A&E performance dips as Scottish hospitals under pressure

75.9 per cent of patients at Glasgow's 'super hospital' were seen within four hours. Picture: Emma Mitchell
75.9 per cent of patients at Glasgow's 'super hospital' were seen within four hours. Picture: Emma Mitchell
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NEARLY 3,000 patients waited too long for treatment in A&E in a dramatic spike in waiting times as ministers admitted Scottish hospitals are facing “substantial increased pressure” during winter months.

Across Scotland, 88.3 per cent of patients were seen within four hours and the numbers of patients waiting beyond four, eight and 12 hours were at their highest since the end of February 2015, according to official figures for the week to 10 January.

Health secretary Shona Robison admitted that the week had been challenging but overall performance had improved by five percentage points since this time last year.

Liberal Democrat health spokesman Jim Hume MSP said the Health Secretary should “pull her head out of the sand” over waiting times, particularly at NHS Greater Glasgow and Clyde, where performance fell.

He said: “Staff are working flat out but despite the total number of people attending emergency departments dropping during the first week in January, the number of people waiting over four hours doubled.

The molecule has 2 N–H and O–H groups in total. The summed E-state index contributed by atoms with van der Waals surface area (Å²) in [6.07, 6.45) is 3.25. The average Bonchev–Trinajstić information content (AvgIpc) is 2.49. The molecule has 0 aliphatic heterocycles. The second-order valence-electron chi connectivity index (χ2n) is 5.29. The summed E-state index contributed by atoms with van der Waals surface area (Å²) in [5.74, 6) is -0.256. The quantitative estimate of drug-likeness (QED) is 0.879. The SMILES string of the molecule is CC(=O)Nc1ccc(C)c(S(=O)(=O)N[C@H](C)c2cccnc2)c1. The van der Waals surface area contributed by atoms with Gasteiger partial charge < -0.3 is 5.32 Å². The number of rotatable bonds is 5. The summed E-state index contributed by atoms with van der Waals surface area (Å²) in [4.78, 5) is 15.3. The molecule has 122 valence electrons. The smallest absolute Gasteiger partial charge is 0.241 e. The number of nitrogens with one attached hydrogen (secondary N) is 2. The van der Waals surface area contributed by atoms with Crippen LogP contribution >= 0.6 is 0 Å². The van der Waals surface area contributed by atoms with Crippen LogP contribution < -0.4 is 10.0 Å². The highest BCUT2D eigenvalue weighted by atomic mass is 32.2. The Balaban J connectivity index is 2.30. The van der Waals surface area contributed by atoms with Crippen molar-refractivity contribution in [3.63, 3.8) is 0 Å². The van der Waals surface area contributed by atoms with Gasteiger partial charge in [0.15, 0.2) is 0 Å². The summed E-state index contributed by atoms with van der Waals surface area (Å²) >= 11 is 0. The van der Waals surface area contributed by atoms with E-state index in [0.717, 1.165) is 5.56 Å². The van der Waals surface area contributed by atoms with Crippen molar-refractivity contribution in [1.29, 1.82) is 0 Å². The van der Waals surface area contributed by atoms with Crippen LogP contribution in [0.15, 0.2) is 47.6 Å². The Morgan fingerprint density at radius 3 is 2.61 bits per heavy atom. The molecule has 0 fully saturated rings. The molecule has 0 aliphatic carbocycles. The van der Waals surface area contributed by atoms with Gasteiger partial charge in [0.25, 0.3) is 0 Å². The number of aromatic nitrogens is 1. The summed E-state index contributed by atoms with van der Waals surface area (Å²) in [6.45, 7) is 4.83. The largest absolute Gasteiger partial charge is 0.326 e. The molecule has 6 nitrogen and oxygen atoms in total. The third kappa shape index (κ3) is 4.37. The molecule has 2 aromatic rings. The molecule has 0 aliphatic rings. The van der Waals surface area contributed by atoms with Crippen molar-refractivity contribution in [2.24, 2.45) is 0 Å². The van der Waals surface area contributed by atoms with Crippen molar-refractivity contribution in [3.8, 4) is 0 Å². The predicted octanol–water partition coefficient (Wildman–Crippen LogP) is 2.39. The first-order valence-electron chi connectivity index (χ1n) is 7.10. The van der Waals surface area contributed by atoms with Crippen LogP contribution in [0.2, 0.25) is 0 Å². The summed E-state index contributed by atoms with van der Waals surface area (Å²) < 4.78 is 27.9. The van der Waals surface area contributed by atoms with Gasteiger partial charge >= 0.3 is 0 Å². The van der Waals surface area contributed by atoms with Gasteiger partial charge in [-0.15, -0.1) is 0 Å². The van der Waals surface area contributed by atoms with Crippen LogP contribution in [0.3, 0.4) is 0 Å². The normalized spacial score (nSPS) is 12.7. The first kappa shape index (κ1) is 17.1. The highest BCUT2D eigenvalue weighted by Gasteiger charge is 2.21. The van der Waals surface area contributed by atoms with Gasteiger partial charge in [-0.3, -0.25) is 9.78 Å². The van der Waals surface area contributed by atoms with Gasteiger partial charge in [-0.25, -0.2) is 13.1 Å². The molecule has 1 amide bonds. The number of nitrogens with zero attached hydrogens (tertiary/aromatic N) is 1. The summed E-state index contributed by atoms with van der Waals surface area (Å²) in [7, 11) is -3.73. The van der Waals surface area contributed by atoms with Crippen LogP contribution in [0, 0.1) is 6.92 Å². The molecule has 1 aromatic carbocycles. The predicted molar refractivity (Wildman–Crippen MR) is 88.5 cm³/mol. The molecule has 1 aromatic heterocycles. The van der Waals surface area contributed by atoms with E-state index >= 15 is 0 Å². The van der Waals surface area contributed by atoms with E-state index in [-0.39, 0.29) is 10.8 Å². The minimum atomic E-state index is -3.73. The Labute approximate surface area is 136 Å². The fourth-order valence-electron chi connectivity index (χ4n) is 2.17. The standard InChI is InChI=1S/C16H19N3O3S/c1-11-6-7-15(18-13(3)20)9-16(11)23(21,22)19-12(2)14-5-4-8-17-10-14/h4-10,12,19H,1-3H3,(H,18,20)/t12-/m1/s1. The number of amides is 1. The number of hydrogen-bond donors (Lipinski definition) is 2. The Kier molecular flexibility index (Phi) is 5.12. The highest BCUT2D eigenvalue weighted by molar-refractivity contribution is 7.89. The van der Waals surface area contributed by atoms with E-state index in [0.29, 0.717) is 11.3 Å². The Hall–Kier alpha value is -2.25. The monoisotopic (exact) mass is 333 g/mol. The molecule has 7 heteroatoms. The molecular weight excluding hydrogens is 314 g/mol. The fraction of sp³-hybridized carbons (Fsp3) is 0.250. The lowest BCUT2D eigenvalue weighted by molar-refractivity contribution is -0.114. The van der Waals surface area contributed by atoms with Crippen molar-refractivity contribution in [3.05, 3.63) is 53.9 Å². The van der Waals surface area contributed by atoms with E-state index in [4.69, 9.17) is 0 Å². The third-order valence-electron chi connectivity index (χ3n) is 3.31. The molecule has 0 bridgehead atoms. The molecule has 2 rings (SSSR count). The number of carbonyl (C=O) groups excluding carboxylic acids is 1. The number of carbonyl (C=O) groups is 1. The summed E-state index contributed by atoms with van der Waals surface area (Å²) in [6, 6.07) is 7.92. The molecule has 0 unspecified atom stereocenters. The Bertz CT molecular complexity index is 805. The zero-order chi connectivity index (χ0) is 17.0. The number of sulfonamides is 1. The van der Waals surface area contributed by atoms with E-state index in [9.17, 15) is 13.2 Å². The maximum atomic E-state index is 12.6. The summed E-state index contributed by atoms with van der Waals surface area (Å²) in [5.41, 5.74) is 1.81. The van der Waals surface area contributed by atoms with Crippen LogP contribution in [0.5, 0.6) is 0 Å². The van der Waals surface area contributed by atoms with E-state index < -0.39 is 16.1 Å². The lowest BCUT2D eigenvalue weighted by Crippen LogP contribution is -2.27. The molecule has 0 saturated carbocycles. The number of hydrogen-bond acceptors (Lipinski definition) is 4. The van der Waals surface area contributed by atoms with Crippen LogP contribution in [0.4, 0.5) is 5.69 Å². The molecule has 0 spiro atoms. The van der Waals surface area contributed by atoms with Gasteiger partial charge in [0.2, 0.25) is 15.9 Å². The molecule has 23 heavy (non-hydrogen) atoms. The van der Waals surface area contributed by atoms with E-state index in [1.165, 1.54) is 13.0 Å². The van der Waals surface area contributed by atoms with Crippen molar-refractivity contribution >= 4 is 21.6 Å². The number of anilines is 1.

“Things are still going downhill in Greater Glasgow & Clyde and in particular at the new ‘super hospital’.

“We know A&E departments are busy. Everyone is looking to the Health secretary and the SNP government to take action on reducing waiting times so patients aren’t left suffering for hours.”

Dr Richard Simpson, Scottish Labour public services spokesman, said: “These shocking figures show that the SNP are failing patients and staff in our NHS. Our NHS staff are being overstretched week in, week out.”

Performance in Glasgow has improved by 6.6 per cent on last year and NHS Borders and NHS Grampian have both made significant improvents, Ms Robison said.

She added: “This is a time of substantial increased pressure on our NHS. We know from previous experience that these weeks are always the period when the performance of our A&E departments are affected most significantly.

“This week’s figures show just how much A&E performance can fluctuate, not only from week to week, but also from hospital to hospital, particularly at this time of year. This first week of the year came after a four-day public holiday, and we know that also impacts on performance the following week.”

“Our clear focus is now on supporting boards and hardworking staff to ease pressure across the system.”